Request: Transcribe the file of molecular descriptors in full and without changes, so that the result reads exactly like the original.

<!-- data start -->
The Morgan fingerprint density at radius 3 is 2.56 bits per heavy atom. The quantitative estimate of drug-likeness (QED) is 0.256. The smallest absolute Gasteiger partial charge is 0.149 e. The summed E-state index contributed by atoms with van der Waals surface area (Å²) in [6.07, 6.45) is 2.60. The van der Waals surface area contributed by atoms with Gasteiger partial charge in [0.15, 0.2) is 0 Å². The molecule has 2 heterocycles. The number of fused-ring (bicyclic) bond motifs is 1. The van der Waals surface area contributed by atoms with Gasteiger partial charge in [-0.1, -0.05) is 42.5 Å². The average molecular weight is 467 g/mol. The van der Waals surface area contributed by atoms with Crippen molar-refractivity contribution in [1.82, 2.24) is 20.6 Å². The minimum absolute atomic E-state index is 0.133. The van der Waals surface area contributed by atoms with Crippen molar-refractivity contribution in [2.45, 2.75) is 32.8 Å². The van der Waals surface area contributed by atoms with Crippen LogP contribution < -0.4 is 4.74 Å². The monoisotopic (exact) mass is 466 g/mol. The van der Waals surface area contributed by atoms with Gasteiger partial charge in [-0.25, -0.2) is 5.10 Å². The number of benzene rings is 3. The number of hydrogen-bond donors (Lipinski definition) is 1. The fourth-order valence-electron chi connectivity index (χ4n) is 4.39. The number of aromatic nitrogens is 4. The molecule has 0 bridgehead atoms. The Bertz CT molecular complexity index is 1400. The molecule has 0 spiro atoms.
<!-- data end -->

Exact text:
The Morgan fingerprint density at radius 3 is 2.56 bits per heavy atom. The quantitative estimate of drug-likeness (QED) is 0.256. The smallest absolute Gasteiger partial charge is 0.149 e. The summed E-state index contributed by atoms with van der Waals surface area (Å²) in [6.07, 6.45) is 2.60. The van der Waals surface area contributed by atoms with Gasteiger partial charge in [0.15, 0.2) is 0 Å². The molecule has 2 heterocycles. The number of fused-ring (bicyclic) bond motifs is 1. The van der Waals surface area contributed by atoms with Gasteiger partial charge in [-0.1, -0.05) is 42.5 Å². The average molecular weight is 467 g/mol. The van der Waals surface area contributed by atoms with Crippen molar-refractivity contribution in [1.82, 2.24) is 20.6 Å². The minimum absolute atomic E-state index is 0.133. The van der Waals surface area contributed by atoms with Crippen molar-refractivity contribution in [2.45, 2.75) is 32.8 Å². The van der Waals surface area contributed by atoms with Crippen LogP contribution < -0.4 is 4.74 Å². The monoisotopic (exact) mass is 466 g/mol. The van der Waals surface area contributed by atoms with Gasteiger partial charge in [-0.25, -0.2) is 5.10 Å². The number of benzene rings is 3. The number of hydrogen-bond donors (Lipinski definition) is 1. The fourth-order valence-electron chi connectivity index (χ4n) is 4.39. The number of aromatic nitrogens is 4. The molecule has 0 bridgehead atoms. The Bertz CT molecular complexity index is 1400. The molecule has 0 spiro atoms.